I love pizza but this is crazy, lets at least educate kids about the healthy choices not deceive them. -Aliyah, Neon Tommy
Congress’ new spending bill would deny funding to healthier school lunches and effectively declare pizza a vegetable.
Posted 11/20/11 @ 10:11 PM
The bill works against standards set earlier this year by the USDA; standards that would fill students’ plates with more fruits, vegetables, and whole grains, and decrease their intake of sodium and saturated fat, reports CNN. Under Congress’ new standards, two tablespoons of tomato paste would qualify as a serving of vegetables.
Two of the bill’s biggest supporters are the American Frozen Food Institute and the National Potato Council. According to ABC, the two groups spent a combined $440,000 on lobbying efforts. It’s no coincidence, then, that frozen pizza and French fries are two foods the bill is fighting to keep on the table.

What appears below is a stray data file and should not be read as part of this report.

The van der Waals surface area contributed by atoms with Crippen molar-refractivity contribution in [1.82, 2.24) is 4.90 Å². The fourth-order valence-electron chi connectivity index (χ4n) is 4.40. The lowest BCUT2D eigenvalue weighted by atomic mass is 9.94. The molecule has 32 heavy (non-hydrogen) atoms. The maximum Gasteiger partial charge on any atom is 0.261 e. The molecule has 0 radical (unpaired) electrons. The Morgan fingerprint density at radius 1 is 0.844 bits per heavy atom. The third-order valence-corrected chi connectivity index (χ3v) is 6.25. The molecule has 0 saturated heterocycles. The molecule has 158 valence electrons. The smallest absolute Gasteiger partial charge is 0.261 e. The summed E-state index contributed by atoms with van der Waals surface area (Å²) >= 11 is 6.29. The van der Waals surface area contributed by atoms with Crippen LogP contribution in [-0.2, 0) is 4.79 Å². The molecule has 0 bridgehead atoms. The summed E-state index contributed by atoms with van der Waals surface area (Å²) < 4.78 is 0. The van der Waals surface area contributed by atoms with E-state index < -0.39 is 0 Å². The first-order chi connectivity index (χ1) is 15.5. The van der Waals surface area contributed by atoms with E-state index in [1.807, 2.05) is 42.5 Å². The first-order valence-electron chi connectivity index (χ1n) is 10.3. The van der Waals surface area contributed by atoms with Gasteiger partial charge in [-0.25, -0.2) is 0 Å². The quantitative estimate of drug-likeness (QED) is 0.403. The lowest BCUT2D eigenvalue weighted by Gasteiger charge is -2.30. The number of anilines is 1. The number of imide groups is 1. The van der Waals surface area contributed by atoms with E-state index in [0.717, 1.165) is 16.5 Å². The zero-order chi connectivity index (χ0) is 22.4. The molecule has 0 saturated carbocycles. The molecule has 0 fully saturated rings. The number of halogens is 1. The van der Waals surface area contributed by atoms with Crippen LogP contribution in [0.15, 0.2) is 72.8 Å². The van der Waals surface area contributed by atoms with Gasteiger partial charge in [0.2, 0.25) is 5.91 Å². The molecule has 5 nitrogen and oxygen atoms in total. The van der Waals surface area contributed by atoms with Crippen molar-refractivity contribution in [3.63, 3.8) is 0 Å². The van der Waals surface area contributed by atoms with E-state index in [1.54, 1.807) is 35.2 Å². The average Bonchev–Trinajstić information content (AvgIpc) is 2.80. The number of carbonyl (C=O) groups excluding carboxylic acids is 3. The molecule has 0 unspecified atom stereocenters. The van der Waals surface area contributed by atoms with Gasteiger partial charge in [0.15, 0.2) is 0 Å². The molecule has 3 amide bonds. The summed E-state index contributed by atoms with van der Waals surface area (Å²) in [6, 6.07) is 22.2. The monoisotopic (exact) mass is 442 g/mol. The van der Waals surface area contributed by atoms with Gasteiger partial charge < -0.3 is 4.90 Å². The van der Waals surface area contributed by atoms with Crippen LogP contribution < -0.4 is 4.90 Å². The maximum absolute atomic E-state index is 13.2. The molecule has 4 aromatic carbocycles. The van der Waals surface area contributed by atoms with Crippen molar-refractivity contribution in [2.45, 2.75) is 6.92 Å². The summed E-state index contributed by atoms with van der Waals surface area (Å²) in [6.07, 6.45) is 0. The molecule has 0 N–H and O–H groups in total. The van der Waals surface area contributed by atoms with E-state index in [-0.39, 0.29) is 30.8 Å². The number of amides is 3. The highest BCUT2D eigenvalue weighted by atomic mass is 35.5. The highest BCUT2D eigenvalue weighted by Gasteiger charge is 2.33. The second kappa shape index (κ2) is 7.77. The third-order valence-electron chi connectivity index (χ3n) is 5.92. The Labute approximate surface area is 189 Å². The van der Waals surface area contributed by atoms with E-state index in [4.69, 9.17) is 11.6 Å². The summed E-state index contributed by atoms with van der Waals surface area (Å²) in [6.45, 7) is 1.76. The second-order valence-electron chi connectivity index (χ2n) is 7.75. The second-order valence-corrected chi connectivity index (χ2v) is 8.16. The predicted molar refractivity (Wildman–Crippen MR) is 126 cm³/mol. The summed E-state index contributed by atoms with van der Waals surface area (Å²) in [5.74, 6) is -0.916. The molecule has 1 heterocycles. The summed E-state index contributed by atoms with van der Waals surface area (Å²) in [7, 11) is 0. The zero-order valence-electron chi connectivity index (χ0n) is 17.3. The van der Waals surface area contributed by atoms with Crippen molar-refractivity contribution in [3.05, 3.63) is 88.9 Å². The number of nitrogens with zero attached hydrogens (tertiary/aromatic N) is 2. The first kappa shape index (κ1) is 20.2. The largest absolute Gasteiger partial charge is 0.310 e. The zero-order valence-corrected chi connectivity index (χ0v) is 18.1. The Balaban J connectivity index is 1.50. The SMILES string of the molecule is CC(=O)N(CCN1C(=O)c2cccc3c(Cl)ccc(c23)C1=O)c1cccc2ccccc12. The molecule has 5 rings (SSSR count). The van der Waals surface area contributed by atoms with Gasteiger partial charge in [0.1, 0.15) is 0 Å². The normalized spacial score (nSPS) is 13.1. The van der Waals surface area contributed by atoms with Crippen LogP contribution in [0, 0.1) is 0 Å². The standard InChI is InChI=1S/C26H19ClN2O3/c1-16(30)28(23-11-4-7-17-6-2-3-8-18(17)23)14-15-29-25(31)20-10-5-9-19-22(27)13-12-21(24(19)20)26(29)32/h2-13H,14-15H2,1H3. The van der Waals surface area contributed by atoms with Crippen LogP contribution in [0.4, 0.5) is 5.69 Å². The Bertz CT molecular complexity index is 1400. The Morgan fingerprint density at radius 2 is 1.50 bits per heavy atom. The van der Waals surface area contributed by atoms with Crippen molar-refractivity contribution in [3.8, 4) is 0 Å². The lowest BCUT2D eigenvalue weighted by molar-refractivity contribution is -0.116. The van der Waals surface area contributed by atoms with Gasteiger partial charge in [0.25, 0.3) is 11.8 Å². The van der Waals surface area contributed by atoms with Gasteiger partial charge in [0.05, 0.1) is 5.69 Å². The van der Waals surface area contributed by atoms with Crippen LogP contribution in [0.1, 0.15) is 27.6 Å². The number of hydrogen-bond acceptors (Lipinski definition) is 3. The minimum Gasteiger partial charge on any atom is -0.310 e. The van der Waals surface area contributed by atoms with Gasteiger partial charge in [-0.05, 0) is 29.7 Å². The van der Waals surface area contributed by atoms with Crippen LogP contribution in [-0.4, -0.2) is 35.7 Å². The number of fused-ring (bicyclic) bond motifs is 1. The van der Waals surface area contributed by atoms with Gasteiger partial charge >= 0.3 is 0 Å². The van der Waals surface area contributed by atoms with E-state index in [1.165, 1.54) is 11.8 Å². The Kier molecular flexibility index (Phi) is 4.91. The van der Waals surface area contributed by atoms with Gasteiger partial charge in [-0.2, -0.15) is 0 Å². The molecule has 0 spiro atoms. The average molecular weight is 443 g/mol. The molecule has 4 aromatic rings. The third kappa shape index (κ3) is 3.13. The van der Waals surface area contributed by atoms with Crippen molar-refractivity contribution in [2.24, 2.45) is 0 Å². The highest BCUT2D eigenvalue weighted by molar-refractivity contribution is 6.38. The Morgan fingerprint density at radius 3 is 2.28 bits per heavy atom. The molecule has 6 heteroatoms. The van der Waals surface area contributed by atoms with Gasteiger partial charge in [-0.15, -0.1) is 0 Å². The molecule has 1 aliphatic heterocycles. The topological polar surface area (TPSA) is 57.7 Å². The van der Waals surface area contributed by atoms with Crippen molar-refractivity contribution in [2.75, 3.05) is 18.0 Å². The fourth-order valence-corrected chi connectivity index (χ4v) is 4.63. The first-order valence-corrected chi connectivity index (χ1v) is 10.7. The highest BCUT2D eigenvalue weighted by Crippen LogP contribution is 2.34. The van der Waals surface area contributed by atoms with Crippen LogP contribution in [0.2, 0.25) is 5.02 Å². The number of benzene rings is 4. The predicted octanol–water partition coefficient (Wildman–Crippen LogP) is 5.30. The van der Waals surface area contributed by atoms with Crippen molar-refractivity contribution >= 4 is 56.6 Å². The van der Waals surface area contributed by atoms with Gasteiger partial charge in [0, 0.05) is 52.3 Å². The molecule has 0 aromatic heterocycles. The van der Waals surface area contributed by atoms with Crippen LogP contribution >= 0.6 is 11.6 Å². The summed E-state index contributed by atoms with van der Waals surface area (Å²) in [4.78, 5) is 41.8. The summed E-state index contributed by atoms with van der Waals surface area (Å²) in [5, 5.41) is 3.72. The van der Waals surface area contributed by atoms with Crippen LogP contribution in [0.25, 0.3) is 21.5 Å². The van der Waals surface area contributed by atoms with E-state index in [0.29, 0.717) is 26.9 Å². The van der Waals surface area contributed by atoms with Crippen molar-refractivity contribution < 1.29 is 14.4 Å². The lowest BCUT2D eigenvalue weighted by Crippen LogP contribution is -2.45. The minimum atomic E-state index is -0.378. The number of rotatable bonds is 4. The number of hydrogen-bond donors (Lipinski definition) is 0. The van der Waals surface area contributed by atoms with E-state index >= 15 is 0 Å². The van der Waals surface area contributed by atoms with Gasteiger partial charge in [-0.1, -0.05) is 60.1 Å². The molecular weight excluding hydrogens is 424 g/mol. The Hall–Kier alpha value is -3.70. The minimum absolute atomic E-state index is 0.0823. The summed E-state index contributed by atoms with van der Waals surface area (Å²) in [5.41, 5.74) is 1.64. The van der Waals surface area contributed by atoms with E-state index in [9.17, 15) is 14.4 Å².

In a nation whose second leading cause of preventable death is obesity, the bill raises major health concerns.
Posted 11/20/11 @ 8:23 PM
Dr. Joshua M. Sharfstein is the Secretary of Health and Mental Hygiene in Maryland.Sally Sampson is a cookbook writer and editor of ChopChop magazine. Recently, Maryland andChopChop announced a collaboration publicizing fresh, monthly recipes for families to make together. Sharfstein asked Sampson to have a conversation about the initiative.